Originally I came to Japan because when I
was living in England I became really interested in Japanese art, especially woodblock
prints, and through that I got involved in an Anglo-Japanese society called Anjinkai, met
loads of Japanese people and a lot of people who had lived in Japan and thought I' like
to come here and see what it was like for myself. Basically I wanted to sketch, to study
the culture and learn a bit about the language; I thought I'd be here maybe two or three
years, and here I still am.
Before I arrived I had a surface idea about what Japan would be like?I knew what it
looked like and had some idea about Japanese culture?but the subtle ways of Japanese
society took me by surprise, particularly the contrasts and extremes I saw in, for
example, the neatness and tidiness of Japanese society and the general untidiness of the
towns, layouts, buildings and so on. Also the pace of change and apparent lack of regard
for the past struck me, especially when I came to Tokyo and went looking for places
connected with Japanese history and found nothing except a little board saying, "This
is the place where something once happened".
You know, I used to live in Nezu and there was a whole row of traditional Japanese houses
there, six of them all in a line, and they were beautiful, absolutely beautiful. Anyway, I
moved and didn't go back to the area for a couple of years but when I did instead of there
being a row of houses there were three houses, a gap, and then two houses, and in the gap
they'd built this shoebox type Lawsons or something, and I was like "oh God. What's
happened". That pace of change can really shock you sometimes. Japanese people have
often said to me that to get into the heart of the Japanese and their feelings about their
country, you shouldn't look at the physical aspect; that it's not a physical thing, and I
guess that must be true, especially when you see things like that.
I used to get to travel quite a bit with my work and I think that when you get out of
Tokyo you see a really big difference between the city and the countryside. Outside the
city there is a far greater connection between the environment and people's lifestyles,
whereas I find that in Tokyo people lead their lifestyles despite the environment they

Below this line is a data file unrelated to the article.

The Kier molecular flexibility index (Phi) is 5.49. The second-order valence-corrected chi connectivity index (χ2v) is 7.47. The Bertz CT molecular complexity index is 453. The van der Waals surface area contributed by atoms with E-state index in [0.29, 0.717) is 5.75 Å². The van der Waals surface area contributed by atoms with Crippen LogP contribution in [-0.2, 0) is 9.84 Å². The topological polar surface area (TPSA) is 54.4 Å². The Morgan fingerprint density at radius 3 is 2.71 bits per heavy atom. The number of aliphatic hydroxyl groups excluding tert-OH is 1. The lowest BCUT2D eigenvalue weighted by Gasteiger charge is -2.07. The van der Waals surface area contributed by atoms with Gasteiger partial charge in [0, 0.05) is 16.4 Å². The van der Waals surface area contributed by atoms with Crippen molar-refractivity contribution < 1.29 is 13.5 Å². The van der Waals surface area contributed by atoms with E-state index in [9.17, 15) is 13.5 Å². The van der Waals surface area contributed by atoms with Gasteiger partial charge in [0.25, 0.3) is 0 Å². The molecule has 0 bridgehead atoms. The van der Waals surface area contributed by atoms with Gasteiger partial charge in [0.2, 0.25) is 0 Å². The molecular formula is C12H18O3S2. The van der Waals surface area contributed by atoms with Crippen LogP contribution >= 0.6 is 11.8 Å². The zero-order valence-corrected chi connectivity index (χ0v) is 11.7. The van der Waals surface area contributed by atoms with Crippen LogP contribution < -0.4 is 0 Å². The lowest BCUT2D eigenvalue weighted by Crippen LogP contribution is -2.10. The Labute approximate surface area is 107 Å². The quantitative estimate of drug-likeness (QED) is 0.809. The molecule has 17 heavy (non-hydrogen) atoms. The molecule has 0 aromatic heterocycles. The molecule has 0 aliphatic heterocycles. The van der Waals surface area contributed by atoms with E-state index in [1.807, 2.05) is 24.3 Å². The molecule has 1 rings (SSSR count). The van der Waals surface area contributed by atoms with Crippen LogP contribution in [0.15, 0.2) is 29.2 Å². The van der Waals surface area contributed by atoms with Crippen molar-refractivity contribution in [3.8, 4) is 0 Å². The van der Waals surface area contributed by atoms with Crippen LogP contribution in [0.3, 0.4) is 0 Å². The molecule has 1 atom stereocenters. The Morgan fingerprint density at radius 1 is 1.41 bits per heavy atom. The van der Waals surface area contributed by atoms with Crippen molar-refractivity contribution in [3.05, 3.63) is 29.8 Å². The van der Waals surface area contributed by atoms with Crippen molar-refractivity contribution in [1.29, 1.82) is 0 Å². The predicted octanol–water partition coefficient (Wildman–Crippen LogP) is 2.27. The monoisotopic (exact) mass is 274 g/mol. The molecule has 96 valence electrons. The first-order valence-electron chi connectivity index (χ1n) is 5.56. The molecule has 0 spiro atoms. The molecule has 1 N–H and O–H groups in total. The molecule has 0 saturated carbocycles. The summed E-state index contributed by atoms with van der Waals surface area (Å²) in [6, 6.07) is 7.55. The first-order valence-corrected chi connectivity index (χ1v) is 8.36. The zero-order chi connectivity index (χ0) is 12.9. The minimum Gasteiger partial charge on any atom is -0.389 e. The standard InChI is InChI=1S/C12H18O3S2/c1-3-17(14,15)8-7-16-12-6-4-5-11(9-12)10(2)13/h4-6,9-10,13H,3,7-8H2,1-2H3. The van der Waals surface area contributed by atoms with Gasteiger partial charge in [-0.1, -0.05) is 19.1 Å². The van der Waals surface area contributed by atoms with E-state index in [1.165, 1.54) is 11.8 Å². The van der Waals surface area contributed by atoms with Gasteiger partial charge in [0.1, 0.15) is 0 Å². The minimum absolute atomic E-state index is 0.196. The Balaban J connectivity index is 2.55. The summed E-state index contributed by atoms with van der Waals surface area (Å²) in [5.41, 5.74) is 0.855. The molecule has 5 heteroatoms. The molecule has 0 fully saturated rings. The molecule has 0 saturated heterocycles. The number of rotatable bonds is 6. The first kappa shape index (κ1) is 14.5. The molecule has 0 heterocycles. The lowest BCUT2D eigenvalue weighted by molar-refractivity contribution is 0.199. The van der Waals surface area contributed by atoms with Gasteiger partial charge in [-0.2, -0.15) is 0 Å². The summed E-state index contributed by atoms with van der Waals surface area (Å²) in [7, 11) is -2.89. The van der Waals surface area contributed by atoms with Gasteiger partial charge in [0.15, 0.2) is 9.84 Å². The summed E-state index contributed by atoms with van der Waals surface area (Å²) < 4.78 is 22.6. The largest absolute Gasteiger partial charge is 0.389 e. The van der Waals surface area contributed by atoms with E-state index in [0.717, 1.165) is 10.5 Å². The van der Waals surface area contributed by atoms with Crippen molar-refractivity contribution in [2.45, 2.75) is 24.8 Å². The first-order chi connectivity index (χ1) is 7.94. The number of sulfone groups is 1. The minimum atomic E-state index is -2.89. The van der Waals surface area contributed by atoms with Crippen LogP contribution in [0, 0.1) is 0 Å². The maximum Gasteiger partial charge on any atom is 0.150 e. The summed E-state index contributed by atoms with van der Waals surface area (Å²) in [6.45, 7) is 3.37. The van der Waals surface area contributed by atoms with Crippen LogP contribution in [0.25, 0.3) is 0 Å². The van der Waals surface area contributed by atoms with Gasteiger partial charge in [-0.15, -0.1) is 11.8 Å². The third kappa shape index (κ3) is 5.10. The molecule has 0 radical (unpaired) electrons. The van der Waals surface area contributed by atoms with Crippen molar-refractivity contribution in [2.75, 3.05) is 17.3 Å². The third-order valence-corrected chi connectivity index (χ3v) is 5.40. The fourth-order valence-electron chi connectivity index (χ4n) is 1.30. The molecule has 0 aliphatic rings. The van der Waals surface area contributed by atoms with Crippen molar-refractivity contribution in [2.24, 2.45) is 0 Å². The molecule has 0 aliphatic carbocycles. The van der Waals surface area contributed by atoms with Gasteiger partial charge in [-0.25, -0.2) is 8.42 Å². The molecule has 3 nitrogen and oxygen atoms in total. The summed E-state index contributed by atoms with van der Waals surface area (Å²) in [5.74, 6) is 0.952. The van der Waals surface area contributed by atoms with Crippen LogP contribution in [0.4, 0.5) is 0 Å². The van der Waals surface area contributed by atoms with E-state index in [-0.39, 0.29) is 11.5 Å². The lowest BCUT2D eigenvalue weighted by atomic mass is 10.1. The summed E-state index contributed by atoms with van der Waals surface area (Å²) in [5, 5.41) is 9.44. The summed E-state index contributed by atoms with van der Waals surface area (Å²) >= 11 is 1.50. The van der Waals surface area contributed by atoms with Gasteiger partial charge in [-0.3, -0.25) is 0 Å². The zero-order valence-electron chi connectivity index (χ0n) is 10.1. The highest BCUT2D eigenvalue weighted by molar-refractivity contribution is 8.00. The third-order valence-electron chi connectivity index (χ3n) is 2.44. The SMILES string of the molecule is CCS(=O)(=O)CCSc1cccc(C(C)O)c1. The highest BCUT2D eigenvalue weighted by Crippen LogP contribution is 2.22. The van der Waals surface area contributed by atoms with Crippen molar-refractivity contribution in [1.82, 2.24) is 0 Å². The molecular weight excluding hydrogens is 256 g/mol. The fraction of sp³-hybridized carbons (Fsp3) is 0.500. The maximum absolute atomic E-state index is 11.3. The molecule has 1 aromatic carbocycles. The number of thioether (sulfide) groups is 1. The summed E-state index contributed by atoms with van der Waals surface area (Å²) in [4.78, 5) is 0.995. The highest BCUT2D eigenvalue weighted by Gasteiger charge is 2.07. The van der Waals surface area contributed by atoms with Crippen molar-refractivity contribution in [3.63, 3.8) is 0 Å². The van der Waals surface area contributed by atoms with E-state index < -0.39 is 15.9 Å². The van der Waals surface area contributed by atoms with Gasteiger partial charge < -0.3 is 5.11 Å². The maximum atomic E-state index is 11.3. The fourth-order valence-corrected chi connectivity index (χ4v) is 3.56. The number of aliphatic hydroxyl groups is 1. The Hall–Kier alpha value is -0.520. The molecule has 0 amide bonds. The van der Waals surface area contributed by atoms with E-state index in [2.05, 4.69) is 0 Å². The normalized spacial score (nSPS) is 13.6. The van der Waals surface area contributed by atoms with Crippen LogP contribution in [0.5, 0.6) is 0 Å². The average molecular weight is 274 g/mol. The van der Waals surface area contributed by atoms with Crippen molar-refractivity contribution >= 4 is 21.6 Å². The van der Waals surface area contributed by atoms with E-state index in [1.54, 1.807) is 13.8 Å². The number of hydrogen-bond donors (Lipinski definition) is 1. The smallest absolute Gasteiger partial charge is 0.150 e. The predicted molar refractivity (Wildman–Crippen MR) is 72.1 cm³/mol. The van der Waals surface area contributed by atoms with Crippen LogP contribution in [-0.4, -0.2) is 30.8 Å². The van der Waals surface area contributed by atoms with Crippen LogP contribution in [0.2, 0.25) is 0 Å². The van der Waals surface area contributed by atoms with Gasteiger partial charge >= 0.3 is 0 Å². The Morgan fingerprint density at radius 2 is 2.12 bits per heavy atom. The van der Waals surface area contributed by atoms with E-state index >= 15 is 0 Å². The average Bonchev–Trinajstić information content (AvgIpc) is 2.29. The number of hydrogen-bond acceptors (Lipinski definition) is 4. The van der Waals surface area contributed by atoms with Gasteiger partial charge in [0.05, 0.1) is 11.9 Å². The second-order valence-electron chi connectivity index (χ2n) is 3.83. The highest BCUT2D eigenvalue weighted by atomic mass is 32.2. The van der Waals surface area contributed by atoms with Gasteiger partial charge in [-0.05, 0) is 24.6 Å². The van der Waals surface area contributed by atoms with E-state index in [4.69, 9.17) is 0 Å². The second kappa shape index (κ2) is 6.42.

live in. Sometimes when I go away I come back and wonder how people can live any kind of
life in the city.
There are lots of good things about living in Japan: the convenience, the ease of
access, the general optimism of Japanese society, the way that new things are not
generally criticized. There is a very optimistic, bright attitude, especially towards
products, and I'm not necessarily interested in products at all, but that kind of
freshness to have around you is quite uplifting.
I've always said that the things I love about Japan I can't find in England and the
things I love about England I can't find in Japan. I hate it if people say, "Which is
better?" because everywhere has its good points and its bad points. There are things
I miss about England, like the sense of cultural identity which seems to run through
almost everyone in the country rather than just a handful of people who are interested in
it, the attractiveness of the towns, and the level of criticism and debate that occurs
there; things you just don't find in Japan.
If I could change one thing about Japan, I would change that "link" way of
progressing through life that goes on here. Like to get to a good university or to get a
good job you have to go to the right kindergarten, which sends you to the right primary
school and so on, and if you can't get on that right train at the beginning of your life,
basically you're finished. You know, if you have talent, if you have ideas you want to
express, then society should make it as easy as possible for you to express them. It
shouldn't matter who you are, where you're from, who you know, what school you went to,
but that all seems to be so important here.
I think I'll stay here for a while yet. In the past I've always had this
just-two-more-years attitude and this sense of wondering whether I am really living in the
country or just staying here. But about a year ago I thought it was time to make my mind
up about where I wanted to live and decided that this is where I'm happy at the moment. So
yeah, I've no plans to move on, yet. I don't want to die here or anything though; I'll
stay as long as I'm young, fit and healthy and doing things that I enjoy.
John Shelly spoke with Richard James.
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